Ohio principal gets chance to wipe out charge related to teen sex and drinking party
STEUBENVILLE, Ohio — An eastern Ohio elementary school official will perform community service related to rape awareness in exchange for prosecutors dropping a charge that she failed to report rumors of a teenage sex and drinking party, state Attorney General Mike DeWine announced on Wednesday.
Lynnett Gorman had faced a misdemeanor charge of failure to report child abuse or neglect related to the April 2012 party. The accusation against Gorman arose from an investigation into other crimes associated with the August 2012 rape of a 16-year-old girl after a different party, but it was not related to that case.
Gorman, a principal in the Steubenville city schools, must perform 40 hours of community service at a rape crisis or victim assistance center and talk to teachers and administrators in Steubenville about the importance of reporting child abuse and neglect, DeWine said.
She must encourage the school system to host a speaker from the Ohio Alliance Against Sexual Violence during Sexual Assault Awareness Month in April.
If she completes those activities, the charge will be dropped by June 1, DeWine said.
The attorney general said more can be accomplished through community service than jail time had Gorman been convicted.
“The interests of the community are served by having the principal acknowledge that she should have done things differently,” DeWine said in a statement, adding: “This is about the long-term healing of the community.”
A message seeking comment was left on Wednesday with Gorman's attorney, Dennis McNamara, who previously said Gorman was accused of failing to report possible child abuse, apparently involving a teen sex and drinking party in April 2012 unrelated to the rape of the West Virginia girl later that year.
McNamara said Gorman learned about the party second- or third-hand while checking to see if her son had been involved.
Because parents of the teens knew of the party's circumstances, “I don't think she had an obligation” to report it, McNamara said last month.
Show commenting policy
TribLive commenting policy
You are solely responsible for your comments and by using TribLive.com you agree to our Terms of Service.
We moderate comments. Our goal is to provide substantive commentary for a general readership. By screening submissions, we provide a space where readers can share intelligent and informed commentary that enhances the quality of our news and information.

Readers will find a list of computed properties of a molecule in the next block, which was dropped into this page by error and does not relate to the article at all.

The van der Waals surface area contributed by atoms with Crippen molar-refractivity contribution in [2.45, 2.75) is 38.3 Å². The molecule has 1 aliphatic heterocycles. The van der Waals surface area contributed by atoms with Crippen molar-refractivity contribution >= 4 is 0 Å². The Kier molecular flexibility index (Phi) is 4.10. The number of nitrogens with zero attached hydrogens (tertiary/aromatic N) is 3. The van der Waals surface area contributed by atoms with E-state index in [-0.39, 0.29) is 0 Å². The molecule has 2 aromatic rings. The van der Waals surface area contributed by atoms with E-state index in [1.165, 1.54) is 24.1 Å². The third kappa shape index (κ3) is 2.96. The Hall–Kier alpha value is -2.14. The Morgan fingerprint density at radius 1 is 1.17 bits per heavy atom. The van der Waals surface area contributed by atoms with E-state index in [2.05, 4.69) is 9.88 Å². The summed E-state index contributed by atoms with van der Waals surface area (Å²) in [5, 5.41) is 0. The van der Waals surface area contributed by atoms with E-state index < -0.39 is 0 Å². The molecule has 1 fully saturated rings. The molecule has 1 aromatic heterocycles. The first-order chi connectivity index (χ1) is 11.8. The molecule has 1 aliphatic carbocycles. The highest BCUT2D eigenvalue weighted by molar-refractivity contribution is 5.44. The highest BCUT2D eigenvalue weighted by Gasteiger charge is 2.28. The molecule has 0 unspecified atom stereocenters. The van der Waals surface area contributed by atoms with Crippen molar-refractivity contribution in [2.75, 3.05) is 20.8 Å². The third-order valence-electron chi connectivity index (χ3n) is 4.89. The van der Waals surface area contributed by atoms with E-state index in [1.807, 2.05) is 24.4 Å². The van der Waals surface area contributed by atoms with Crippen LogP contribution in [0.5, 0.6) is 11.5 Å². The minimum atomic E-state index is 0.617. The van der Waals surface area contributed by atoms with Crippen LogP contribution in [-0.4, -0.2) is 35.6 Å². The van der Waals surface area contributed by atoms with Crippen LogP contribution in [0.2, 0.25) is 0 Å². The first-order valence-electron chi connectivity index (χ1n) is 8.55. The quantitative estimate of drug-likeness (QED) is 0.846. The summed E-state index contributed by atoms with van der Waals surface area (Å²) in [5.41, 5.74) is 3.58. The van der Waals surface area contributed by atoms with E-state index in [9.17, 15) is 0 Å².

While most comments will be posted if they are on-topic and not abusive, moderating decisions are subjective. We will make them as carefully and consistently as we can. Because of the volume of reader comments, we cannot review individual moderation decisions with readers.
We value thoughtful comments representing a range of views that make their point quickly and politely. We make an effort to protect discussions from repeated comments either by the same reader or different readers.
We follow the same standards for taste as the daily newspaper. A few things we won't tolerate: personal attacks, obscenity, vulgarity, profanity (including expletives and letters followed by dashes), commercial promotion, impersonations, incoherence, proselytizing and SHOUTING. Don't include URLs to Web sites.
We do not edit comments. They are either approved or deleted. We reserve the right to edit a comment that is quoted or excerpted in an article. In this case, we may fix spelling and punctuation.
We welcome strong opinions and criticism of our work, but we don't want comments to become bogged down with discussions of our policies and we will moderate accordingly.
We appreciate it when readers and people quoted in articles or blog posts point out errors of fact or emphasis and will investigate all assertions. But these suggestions should be sent via e-mail. To avoid distracting other readers, we won't publish comments that suggest a correction. Instead, corrections will be made in a blog post or in an article.
- 121 tourists stranded on schooner near Statue of Liberty
- White House intrusions reveal problems with security, Secret Service
- Pentagon program seeks to retain U.S. technological edge against foreign rivals
- Ticks reduce moose population in northern states
- Snowden: U.S. shared info about Americans
- DHS headquarters’ planning goes awry
- Threats from Mexican cartels lead protesters to scrap immigration rallies, organizer says
- Dog gone for 4 months found 3,000 miles from home
- FBI, federal marshals join manhunt for survivalist accused of ambushing troopers
- Al-Qaida cell poses as great a danger as ISIS
- Italian village to honor World War II U.S. bomber pilots